14 comments:

Max said...

Just saw this headline in the Bee:

Car-parts jobs head to Mexico

A Rancho Cordova car-parts factory will lay off most of its workers next month, after completing the sale of much of its business to a competitor. Their jobs will be sent to Tijuana, Mexico.

An estimated 144 workers will be let go by Automotive Importing Manufacturing Inc., or AIM, according to a notice filed with the state. The 40-year-old company remanufactures, or overhauls, used alternators and starters.

STOP ROSEVILLE CRIME said...

Some hear that "giant sucking sound" coming from the south? he he.

Deflationary Jane said...

"US companies want us as consumers but not as employees"

One of the more brilliant quotes from Calculated Risk.

sacramentia said...

"US companies want us as consumers but not as employees"

This really ticks me off .. Do you know of any way to figure out how to buy more American.

Even the damn bubble soap for my daughters baths says 'made in china'

I'd rather pay a little more, have a little less stuff, not have to talk to India for customer support, and have a stronger dollar.

David said...

"This really ticks me off .. Do you know of any way to figure out how to buy more American."

This may seem like a strange suggestion, but push for public finance of elections. Maybe if the politicians weren't payed off by the big companies sending the jobs out of the country we could turn some of this around.

Gordon Gekko said...

Sorry to be the realist, but we're never going to compete with 3rd world countries when it comes to producing low skill goods.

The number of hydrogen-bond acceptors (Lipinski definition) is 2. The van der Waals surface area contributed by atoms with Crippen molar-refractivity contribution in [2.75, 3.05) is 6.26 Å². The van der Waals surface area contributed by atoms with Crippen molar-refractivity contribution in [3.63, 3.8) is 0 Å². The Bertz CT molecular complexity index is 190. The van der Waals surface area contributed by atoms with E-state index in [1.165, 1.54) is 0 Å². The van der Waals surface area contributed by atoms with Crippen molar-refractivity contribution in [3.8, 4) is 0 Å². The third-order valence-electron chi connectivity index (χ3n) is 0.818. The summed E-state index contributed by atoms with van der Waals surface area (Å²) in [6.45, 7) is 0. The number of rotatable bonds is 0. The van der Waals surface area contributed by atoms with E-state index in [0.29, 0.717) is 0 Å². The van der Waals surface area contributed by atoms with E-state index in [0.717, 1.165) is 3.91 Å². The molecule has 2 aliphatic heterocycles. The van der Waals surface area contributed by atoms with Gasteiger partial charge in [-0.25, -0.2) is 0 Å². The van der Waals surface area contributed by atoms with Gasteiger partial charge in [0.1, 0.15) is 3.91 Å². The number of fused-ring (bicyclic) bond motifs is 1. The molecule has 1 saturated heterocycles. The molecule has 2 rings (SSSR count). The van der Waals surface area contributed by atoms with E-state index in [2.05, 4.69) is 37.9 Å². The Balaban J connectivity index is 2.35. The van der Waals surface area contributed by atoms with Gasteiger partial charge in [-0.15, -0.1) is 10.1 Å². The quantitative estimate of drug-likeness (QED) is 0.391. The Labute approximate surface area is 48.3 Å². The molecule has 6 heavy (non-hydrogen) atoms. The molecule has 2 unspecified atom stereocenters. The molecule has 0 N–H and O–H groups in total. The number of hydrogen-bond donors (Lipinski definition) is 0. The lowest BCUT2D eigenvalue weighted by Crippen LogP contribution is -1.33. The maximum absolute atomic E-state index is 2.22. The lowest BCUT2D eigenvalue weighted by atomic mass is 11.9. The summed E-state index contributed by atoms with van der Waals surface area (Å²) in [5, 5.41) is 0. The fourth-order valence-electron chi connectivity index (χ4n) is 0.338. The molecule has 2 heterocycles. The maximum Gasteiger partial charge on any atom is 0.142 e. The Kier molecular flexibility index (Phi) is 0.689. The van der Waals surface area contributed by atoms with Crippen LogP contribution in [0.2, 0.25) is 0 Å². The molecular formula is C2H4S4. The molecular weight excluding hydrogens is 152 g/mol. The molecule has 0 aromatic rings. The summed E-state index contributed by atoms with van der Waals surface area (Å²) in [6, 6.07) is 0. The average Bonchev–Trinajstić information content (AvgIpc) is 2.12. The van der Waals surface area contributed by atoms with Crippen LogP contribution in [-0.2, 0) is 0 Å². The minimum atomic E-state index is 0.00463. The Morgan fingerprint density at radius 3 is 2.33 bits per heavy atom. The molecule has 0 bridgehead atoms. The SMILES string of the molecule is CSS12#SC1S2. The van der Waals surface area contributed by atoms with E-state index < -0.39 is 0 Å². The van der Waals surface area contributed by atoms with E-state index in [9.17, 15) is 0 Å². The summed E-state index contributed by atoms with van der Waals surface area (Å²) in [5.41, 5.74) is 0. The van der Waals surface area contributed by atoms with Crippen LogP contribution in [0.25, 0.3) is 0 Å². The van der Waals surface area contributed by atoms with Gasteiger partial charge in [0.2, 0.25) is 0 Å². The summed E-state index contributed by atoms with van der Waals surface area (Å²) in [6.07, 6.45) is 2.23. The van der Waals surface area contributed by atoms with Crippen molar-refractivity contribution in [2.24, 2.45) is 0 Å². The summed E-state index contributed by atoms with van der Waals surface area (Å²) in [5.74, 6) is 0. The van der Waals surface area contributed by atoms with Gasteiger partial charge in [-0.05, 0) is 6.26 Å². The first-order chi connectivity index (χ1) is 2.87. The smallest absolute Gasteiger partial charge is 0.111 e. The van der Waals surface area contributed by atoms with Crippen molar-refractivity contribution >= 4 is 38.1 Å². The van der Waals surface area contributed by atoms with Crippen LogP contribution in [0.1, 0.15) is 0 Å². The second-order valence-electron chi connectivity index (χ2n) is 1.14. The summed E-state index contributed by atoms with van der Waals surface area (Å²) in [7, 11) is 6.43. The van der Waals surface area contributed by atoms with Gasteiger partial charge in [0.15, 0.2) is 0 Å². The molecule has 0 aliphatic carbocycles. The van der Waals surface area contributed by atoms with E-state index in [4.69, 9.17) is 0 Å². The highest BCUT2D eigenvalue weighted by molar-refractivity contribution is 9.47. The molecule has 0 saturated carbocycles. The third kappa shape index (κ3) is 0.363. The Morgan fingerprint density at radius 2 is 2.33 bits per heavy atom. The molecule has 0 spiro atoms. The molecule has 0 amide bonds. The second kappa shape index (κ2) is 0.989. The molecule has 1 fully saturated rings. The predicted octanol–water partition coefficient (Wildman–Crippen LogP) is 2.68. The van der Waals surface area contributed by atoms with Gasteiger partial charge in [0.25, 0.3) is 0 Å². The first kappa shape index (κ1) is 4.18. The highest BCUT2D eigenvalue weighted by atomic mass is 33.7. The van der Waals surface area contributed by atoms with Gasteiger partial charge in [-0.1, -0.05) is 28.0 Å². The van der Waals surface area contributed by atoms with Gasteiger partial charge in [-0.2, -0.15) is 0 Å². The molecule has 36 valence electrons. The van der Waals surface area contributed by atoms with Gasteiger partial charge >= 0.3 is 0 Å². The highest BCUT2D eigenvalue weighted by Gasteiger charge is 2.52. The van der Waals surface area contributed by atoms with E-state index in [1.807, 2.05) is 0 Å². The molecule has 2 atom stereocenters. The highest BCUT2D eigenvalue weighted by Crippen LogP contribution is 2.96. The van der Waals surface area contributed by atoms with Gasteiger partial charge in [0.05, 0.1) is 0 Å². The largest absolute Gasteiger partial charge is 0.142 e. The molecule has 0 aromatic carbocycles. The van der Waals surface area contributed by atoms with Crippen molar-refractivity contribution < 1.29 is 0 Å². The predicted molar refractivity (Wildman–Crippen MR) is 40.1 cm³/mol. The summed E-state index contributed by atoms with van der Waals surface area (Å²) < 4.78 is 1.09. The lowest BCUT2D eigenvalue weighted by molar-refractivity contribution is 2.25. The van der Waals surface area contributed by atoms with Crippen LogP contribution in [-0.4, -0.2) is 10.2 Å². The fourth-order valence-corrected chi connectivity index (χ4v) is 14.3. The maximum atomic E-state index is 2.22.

Here's an example, I looked into opening a call center in the Philippines about a year ago. The average wage for a call center worker is $10 per day plus 1$ a day for benefits. They work 12 hours a day, 6 days a week without complaint. You can fire someone there for any reason without cause. All additional overhead expenses are 1/4 of what they are in America.
What rational company would want an operation in America if they could run one so much cheaper in a 3rd world country... none.
What can you do to change it? Nothing. Plan ahead by getting a job that can't be outsourced and invest outside the US. Over time, the US standard of living will fall and theirs will rise until an equilibrium is reached.

Patient Renter said...

US companies want us as consumers but not as employees"

Man, that hurts... because it's true. Where/when was that quote posted?

Deflationary Jane said...

PR,

Not sure but it's brilliance hit me like a ton of bricks. I'm now seeing it pop up all over, even in my local politics.

paranoid renter said...

>>>>
Here's an example, I looked into opening a call center in the Philippines about a year ago. The average wage for a call center worker is $10 per day plus 1$ a day for benefits. They work 12 hours a day, 6 days a week without complaint. You can fire someone there for any reason without cause. All additional overhead expenses are 1/4 of what they are in America.
What rational company would want an operation in America if they could run one so much cheaper in a 3rd world country... none.
>>>>>>

It depends on the effectiveness of the operation there as well. If you hire tech support and they keep pissing all of the callers off, this will result in losing customers and consequent revenues. That's what Dell experienced and they have brought their business support back to North America.